U.S. Department of State 2006 Trafficking in Persons Report - Niger
|Publisher||United States Department of State|
|Author||Office to Monitor and Combat Trafficking in Persons|
|Publication Date||5 June 2006|
|Cite as||United States Department of State, U.S. Department of State 2006 Trafficking in Persons Report - Niger, 5 June 2006, available at: http://www.refworld.org/docid/4680d8a41c.html [accessed 29 November 2015]|
|Disclaimer||This is not a UNHCR publication. UNHCR is not responsible for, nor does it necessarily endorse, its content. Any views expressed are solely those of the author or publisher and do not necessarily reflect those of UNHCR, the United Nations or its Member States.|
Niger (Tier 2)
Niger is a source, transit, and destination country for children, women, and men trafficked for forced labor and sexual exploitation. Children are trafficked within Niger for forced begging by religious teachers, manual labor, domestic servitude, work in mines, and sexual exploitation. Internationally, children are trafficked to Niger for labor exploitation from Benin, Burkina Faso, Gabon, Ghana, Mali, Nigeria, and Togo. Women and girls are also trafficked from Niger to North Africa, the Middle East, and Europe for forced domestic labor and sexual exploitation. Men are also trafficked through Niger to North Africa for forced labor. Traditional forms of caste-based servitude, rooted in ancestral masterslave relationships, also continue in isolated areas of the country. Between 10,000 and 43,000 Nigeriens are estimated to live in conditions of traditional servitude, which range in practice from societal discrimination to outright slavery.
The Government of Niger does not fully comply with the minimum standards for the elimination of trafficking; however, it is making significant efforts to do so. Later in the reporting period, Niger demonstrated an increased willingness to acknowledge its problem with caste-based servitude. To strengthen its response to trafficking, Niger should increase efforts to educate the public about the continuing problem of caste-based servitude and the law prohibiting it, continue to enforce this legislation, draft and pass specific anti-trafficking legislation, and strengthen victim protection efforts.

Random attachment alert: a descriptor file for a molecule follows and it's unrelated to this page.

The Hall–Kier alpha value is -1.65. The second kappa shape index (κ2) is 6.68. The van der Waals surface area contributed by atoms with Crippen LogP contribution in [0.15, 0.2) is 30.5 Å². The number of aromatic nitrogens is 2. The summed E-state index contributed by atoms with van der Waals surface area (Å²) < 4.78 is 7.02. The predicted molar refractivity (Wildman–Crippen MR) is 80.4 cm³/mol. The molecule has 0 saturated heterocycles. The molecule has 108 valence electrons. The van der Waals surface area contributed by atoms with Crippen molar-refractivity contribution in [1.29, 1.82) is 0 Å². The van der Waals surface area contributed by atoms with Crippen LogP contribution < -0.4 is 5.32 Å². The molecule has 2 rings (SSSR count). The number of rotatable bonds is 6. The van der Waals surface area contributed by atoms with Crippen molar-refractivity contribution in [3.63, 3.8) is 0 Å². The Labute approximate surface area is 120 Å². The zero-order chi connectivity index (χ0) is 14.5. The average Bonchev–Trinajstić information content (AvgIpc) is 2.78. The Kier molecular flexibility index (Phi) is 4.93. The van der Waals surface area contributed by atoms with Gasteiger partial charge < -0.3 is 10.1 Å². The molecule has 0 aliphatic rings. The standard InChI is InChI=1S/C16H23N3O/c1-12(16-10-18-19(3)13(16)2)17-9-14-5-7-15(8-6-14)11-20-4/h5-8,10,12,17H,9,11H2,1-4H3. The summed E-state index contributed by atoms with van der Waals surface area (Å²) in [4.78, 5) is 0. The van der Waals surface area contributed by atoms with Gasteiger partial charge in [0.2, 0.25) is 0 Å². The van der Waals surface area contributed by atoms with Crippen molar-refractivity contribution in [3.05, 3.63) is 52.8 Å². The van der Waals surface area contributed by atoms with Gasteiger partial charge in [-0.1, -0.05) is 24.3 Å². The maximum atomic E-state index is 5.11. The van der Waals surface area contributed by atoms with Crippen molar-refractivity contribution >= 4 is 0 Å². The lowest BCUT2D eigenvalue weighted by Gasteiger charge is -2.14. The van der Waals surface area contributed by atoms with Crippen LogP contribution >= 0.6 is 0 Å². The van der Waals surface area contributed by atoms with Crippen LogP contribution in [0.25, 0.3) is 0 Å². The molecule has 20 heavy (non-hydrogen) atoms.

The Government of Niger made modest efforts to punish trafficking crimes during the reporting period. Niger lacks specific anti-trafficking legislation and the government did not report any convictions during the last year. A Nigerien law enacted in 2004 prohibits slavery and related practices. The government is prosecuting two slavery cases and two additional cases are under investigation. Another slavery case was dismissed in court due to a procedural technicality. The Ministry of Justice organized a three-day seminar to launch the drafting of a trafficking statute. In partnership with NGOs, the government trained 209 law enforcement officers about trafficking. Border police barred from entry into Niger several religious leaders traveling with children but without parental consent documents. Officials also barred 32 children from leaving Niger for planned travel to Ghana without parental consent forms. Niger entered into a multi-lateral agreement to combat trafficking with eight other West African nations, and the Ministry of Justice sought and obtained UN assistance in drafting an anti-trafficking law.
The government showed modest progress in providing protection to trafficking victims, despite its limited resources. The government also collaborated with the UNFPA on a program designed in part to reduce child trafficking. In partnership with IOM, the government began the initial stage of a victim assistance project. While the government has no formal screening and referral process to transfer victims to NGOs for care, police commonly refer trafficking victims to local and international NGOs. A local anti-slavery NGO reported that police who find escaped slaves regularly bring them to the NGO for assistance.
The government made limited efforts to raise awareness about trafficking during the reporting period. In February 2006, the government established by presidential decree a National Commission for the Control of Trafficking in Persons comprised of key government ministries and seven NGOs, including the nation's leading anti-slavery organization. The government also designated the Ministry of Justice as the lead agency on trafficking. The government collaborated with NGOs to launch a U.S. Government-funded radio soap opera about child trafficking; it also partnered with Dutch affiliates to organize a public education session on trafficking. Several times during the year the government publicly denied the problem of slavery and related practices. It also obstructed a large-scale NGO effort to raise awareness about slavery by canceling a public celebration of the release of 7,000 slaves in March 2005. At the release of a book on slavery by an anti-slavery activist in January 2006, however, the Minister of Culture gave a televised address acknowledging the existence of slavery and praising the activist for drawing attention to it.